Jacob Trouba Signs Long-Term with Rangers: What Effect Will That Have on the Defense of the Present and Future?

The New York Rangers made one of the bigger defensive splashes this offseason, dealing for 25-year old defenseman Jacob Trouba, without having to give up too much either. The Rangers defense has been the most putrid in the league the last two seasons, so this was obviously a necessity. The Rangers signed him to a 7-year deal worth an average annual value of $8 million per season, which means they expect him to be a top defenseman for this team. However, with every new transaction, even with top players, to a new team, one question is always fit, and with two very different styles of both defense and player development structure between the Jets and the Rangers, it will be interesting to see how the transition is both short-term and long-term for the Rangers.

Starting with the short term, the Rangers are hoping Jacob Trouba can aid a defense core that had all players struggle in a larger sample. Obviously, Brady Skjei and Tony DeAngelo are the two of that core you would say has the most talent, with Kevin Shattenkirk struggling defensively and Marc Staal and Brendan Smith just looking old and slow. Even Skjei and DeAngelo though didn’t take the steps in their development that Rangers fans were hoping. DeAngelo showed some flashes in the second half of the season that progressed his outlook a little bit, but it is still difficult to judge on a small sample size.

So with that, Trouba becomes the best defenseman by far. The question is who he would be best suited to play with? Personally, I believe in balance when it comes to looking at line pairings. While I don’t care about the pairings being super-formal for every game either, I would prefer not to overload one line, because hockey is very much a depth game. With that in mind, I think Trouba at this point should play with one of the veterans in most games, and let Skjei and DeAngelo man the second pairing. Now, everything is also matchup circumstantial as well, where I wouldn’t necessarily trust Shattenkirk, Staal, or Smith against beastly first lines such as the Lightning, Avalanche, Penguins, Capitals, or even Trouba’s former team, the Winnipeg Jets. At that point, I would want Trouba and Skjei as the #1 pairing. However, for most games, I would want balance, because I trust Trouba to support those struggling veterans enough. I say that because Trouba is a good skater for a defenseman, which none of those veterans besides Shattenkirk are, where if somebody gets beat, Trouba can help in support when it comes to blocking shots and taking away passing lanes. The other thing Trouba contributes more than those guys even during their primes is more physicality. Trouba was never the most physical guy on that Winnipeg Jets defense and team in general, but he has accumulated 3 different 100 hit seasons and all the years he fell short of that mark, he missed 17 and 27 games in those seasons, so probably would have gotten there on the current pace.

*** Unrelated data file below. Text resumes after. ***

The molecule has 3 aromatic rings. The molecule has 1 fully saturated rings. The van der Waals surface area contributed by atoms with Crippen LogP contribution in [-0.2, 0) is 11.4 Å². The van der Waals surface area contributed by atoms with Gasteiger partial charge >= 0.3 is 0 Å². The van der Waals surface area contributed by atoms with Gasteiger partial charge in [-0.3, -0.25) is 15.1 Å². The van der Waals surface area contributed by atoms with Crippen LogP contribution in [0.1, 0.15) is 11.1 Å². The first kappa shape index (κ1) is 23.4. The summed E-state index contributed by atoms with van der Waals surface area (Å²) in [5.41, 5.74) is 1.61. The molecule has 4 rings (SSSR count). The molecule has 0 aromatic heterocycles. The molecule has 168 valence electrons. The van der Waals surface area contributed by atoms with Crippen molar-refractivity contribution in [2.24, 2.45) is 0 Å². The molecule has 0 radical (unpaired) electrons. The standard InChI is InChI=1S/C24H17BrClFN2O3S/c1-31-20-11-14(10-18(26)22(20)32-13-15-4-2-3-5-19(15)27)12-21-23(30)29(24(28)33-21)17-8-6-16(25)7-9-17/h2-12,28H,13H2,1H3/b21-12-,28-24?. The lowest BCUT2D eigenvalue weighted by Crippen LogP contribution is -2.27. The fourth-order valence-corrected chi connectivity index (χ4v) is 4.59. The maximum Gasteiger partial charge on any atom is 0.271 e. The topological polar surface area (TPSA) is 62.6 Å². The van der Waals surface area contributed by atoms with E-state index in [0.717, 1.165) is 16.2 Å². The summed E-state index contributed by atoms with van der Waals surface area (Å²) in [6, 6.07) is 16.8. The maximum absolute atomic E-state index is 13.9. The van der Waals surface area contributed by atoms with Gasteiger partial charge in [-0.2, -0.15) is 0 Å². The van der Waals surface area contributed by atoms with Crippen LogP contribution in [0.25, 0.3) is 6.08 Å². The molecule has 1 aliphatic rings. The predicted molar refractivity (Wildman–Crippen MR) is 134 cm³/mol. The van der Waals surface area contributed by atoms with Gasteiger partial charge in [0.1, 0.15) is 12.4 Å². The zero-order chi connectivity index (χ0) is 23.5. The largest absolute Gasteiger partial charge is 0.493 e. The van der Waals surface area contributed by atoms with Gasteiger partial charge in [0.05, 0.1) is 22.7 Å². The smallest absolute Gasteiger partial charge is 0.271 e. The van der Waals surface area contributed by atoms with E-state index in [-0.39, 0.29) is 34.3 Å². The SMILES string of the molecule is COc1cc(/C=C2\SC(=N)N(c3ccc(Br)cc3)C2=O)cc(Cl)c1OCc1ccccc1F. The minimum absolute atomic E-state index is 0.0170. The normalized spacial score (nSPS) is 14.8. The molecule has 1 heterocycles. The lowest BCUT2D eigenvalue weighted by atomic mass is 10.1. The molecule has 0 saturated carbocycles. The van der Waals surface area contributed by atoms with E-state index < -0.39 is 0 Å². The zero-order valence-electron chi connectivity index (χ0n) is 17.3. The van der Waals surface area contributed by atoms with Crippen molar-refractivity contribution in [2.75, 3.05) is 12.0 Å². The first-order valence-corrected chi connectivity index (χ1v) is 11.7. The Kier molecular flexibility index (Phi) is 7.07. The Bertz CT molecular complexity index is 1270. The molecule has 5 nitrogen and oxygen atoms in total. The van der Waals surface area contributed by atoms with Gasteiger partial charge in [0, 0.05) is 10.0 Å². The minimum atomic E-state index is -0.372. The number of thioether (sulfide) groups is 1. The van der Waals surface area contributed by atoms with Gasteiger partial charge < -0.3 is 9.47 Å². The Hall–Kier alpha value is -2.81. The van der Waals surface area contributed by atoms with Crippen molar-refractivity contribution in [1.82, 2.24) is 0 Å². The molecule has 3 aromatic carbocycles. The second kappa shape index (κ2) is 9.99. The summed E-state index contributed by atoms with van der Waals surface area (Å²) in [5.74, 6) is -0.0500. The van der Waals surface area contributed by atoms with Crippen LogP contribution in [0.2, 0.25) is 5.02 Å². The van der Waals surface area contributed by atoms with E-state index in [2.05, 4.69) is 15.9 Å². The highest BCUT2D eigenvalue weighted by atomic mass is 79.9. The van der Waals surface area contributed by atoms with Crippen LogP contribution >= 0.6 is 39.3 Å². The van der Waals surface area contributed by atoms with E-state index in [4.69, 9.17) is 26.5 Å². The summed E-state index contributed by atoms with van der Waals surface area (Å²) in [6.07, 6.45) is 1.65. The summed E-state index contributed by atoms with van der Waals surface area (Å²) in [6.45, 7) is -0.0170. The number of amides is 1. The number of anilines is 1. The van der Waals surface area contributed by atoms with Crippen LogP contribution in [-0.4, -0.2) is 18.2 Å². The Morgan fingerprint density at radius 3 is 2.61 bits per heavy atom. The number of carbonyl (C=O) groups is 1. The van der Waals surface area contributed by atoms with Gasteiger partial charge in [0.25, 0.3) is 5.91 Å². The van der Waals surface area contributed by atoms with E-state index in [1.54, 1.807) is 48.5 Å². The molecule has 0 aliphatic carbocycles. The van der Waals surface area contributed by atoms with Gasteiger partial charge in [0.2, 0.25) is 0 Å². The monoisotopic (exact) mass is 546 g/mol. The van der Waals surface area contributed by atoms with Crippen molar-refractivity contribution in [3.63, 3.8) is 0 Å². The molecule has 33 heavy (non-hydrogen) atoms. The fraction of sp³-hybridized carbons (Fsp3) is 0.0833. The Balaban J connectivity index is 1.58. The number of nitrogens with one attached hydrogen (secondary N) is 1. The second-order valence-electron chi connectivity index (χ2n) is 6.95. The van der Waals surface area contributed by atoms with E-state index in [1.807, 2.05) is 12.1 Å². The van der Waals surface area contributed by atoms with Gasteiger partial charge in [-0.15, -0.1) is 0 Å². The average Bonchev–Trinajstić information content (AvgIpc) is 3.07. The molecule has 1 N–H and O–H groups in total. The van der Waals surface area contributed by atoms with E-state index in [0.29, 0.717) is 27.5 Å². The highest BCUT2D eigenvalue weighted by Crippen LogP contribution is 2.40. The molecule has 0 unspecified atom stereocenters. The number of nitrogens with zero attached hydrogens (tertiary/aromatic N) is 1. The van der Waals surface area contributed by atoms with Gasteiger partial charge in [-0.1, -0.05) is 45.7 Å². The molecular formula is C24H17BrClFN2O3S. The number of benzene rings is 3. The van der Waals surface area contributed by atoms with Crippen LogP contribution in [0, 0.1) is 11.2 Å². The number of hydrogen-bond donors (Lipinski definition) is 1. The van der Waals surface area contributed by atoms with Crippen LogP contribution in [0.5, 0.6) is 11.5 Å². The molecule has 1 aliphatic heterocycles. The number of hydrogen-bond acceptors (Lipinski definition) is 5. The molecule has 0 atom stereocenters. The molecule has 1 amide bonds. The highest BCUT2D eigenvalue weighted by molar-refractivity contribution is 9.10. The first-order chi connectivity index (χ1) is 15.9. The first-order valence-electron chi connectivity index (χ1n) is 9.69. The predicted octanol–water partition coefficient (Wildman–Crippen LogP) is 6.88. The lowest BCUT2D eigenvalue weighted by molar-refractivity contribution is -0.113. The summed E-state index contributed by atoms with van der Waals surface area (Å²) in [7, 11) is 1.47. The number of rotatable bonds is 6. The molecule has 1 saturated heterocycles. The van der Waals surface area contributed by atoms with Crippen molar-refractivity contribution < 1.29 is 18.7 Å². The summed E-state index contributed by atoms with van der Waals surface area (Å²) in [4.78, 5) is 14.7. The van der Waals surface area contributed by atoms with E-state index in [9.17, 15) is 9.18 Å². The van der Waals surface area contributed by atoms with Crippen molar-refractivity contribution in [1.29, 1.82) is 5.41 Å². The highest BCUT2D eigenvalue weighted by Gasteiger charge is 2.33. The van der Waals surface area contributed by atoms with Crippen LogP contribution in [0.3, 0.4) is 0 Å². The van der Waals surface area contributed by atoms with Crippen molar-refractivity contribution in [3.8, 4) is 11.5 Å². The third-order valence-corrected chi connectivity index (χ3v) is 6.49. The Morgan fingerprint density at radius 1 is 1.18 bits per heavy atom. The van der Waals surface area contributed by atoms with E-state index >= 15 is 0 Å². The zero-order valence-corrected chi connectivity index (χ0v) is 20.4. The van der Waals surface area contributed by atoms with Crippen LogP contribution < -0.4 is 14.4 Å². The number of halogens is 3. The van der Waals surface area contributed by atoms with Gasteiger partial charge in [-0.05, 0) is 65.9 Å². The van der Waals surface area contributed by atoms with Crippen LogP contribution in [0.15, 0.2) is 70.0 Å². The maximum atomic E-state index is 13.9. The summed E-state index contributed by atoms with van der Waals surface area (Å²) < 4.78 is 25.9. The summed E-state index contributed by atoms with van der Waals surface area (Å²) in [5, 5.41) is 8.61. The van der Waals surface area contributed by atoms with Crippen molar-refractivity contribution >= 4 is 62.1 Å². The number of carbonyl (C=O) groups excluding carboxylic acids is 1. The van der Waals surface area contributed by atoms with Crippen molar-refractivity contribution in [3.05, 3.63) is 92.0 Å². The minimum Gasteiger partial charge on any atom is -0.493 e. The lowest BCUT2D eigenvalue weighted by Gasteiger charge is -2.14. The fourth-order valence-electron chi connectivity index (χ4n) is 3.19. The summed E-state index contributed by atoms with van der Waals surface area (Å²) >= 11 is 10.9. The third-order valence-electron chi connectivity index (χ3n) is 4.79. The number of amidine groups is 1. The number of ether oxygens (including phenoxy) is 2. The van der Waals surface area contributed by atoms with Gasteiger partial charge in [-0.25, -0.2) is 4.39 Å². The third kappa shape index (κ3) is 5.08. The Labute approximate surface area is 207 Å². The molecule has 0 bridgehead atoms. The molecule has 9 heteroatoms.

Both Marc Staal and Brendan Smith have 2 years left on their contracts. While the Rangers defense will suffer with them on the ice (as well as Shattenkirk if he doesn’t improve defensively), at least having Trouba there will aid some of the issues. Will it make them a top defensive team? Not even close. Will it make them even average? Highly doubtful. However, it is an offensive team that still has a talented goaltender, so any small improvements could help the short-term from a player development and confidence standpoint, even though they aren’t winning anytime soon.